CCES statement related to recent TSN story on anti-doping in Canadian university football
- As the custodian of the Canadian Anti-Doping Program (CADP), the CCES complies with the World Anti-Doping Code and all the rules that constitute the Code. As part of this role, the CCES values, protects and defends the privacy of all athletes involved in sport who, through their sport organization, fall under the jurisdiction of the CADP.
- Any athlete suspected of an anti-doping rule violation (ADRV), is entitled to due process in the management and reporting of it. In other words, the CCES does not discuss active cases or the associated testing circumstances until findings are ultimately determined by an independent arbitrator.
- Neither the CCES nor a sport organization may publicly report the identity of an athlete or other person against whom the CCES may assert an ADRV until the assertion against the athlete or other person is formally made.
- Under the CADP rules, the CCES publicly reports every ADRV within 20 days of its determination by an independent arbitrator (at a hearing or on appeal), or such hearing or appeal has been waived, or the assertion of an anti-doping rule violation has not been challenged in a timely fashion.
- Since March 2014, there has been one determined ADRV within CIS football as communicated June 3, 2014, by the CCES (www.cces.ca/en/news-264-cis-football-athlete-suspended-for-the-presence).
- Since the Waterloo investigation related to steroid use in 2010, 14 university football players have been sanctioned for ADRVs (not 11 as reported in the article). This information is available publicly in the Media Release Section of the CCES website.
- Canada’s only WADA-accredited lab is the INRS-Institut Armand-Frappier located in Laval, Quebec. The CCES contracts this lab to conduct the sample analysis of all urine and blood samples collected during doping control.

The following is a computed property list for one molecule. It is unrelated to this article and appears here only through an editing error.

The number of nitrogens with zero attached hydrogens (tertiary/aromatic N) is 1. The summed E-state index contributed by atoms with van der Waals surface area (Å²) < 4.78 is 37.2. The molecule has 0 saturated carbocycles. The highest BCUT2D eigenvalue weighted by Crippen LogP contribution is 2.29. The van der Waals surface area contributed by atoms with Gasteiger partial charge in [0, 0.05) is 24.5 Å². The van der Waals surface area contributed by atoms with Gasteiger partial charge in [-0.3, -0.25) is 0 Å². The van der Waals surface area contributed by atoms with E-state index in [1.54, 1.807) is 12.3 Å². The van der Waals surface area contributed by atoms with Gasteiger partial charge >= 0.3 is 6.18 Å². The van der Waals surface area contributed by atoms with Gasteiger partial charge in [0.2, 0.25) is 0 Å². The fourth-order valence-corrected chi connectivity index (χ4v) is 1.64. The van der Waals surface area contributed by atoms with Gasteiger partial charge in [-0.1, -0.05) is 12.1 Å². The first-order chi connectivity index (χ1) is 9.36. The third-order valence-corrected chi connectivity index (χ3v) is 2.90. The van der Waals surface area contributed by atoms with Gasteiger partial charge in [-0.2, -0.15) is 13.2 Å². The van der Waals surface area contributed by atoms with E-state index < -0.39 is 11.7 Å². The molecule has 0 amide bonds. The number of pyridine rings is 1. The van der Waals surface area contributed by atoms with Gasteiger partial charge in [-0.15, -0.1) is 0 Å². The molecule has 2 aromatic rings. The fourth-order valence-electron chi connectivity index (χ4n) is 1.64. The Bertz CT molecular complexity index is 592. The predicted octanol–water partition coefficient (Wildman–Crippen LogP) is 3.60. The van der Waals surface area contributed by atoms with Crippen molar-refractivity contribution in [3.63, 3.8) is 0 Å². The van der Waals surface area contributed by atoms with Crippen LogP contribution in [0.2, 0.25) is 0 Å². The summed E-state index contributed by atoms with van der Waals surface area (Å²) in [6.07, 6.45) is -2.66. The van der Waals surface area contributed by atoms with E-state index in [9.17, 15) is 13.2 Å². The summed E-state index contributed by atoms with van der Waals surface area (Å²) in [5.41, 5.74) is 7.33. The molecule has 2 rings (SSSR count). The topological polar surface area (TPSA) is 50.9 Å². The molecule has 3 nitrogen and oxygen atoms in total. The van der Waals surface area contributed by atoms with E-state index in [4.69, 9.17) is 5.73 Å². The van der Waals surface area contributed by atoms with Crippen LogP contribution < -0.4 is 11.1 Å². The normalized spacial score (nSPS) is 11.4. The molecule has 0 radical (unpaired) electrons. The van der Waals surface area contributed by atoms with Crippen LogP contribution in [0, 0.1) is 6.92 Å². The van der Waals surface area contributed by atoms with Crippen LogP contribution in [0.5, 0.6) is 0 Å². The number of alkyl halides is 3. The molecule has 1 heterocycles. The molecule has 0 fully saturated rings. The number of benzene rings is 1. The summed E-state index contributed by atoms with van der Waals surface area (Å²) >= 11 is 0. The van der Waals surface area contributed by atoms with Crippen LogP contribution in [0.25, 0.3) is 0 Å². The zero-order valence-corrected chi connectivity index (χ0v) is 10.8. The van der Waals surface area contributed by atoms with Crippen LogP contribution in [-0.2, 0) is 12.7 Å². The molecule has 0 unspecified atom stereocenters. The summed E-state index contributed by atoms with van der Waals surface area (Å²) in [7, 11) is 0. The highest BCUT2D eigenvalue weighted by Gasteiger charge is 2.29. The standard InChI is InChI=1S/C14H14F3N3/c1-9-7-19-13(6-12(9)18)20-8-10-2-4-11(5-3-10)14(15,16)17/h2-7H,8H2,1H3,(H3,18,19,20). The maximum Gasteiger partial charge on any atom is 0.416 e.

- While the CCES has a strong relationship with national sport organizations, the CCES alone determines and implements its testing plan and is fully autonomous in conducting its mandated responsibilities.
- Canadian Interuniversity Sport (CIS) has adopted the CADP and understands that CCES may test its athletes at the sole discretion of the CCES. The CIS is very supportive of comprehensive anti-doping efforts within the CIS.
- The CCES has been and continues to be principally funded by Sport Canada. With the introduction of the 2015 CADP, all national sport organizations that adopt the 2015 CADP will now participate financially and practically in its implementation to help ensure anti-doping in Canada remains meaningful and effective.
- The CCES continues its dialogue with the CIS and other stakeholders to optimize the application of the 2015 CADP. Comments on 2015 CADP Draft 2 (https://www.cces.ca/files/pdfs/CCES-POLICY-CADP-2015-E-Draft2-clean.pdf) are encouraged and welcome until September 8, 2014.
The CCES encourages Canadians and participants in our Canadian sport system to find out more about the Canadian Anti-Doping Program and clean sport by visiting our website at www.cces.ca.
The CCES is an independent, national, not-for profit organization with a responsibility to administer the CADP. Under the CADP rules, the CCES announces publicly every anti-doping rule violation. We recognize that true sport can make a great difference for individuals, communities and our country. We are committed to working collaboratively to activate a values-based and principle-driven sport system; protecting the integrity of sport from the negative forces of doping and other unethical threats; and advocating for sport that is fair, safe and open to everyone.
For further information, please contact:
+1 613-521-3340 x3314
Associate Director, External Relations and Communications
+1 613-521-3340 x3307
- Tags: American Football | Anti-Doping | Canada | Canadian Anti-Doping Program (CADP) | Canadian Centre for Ethics in Sport (CCES) | Canadian Interuniversity Sport (CIS) | World Anti-Doping Code (WADC)
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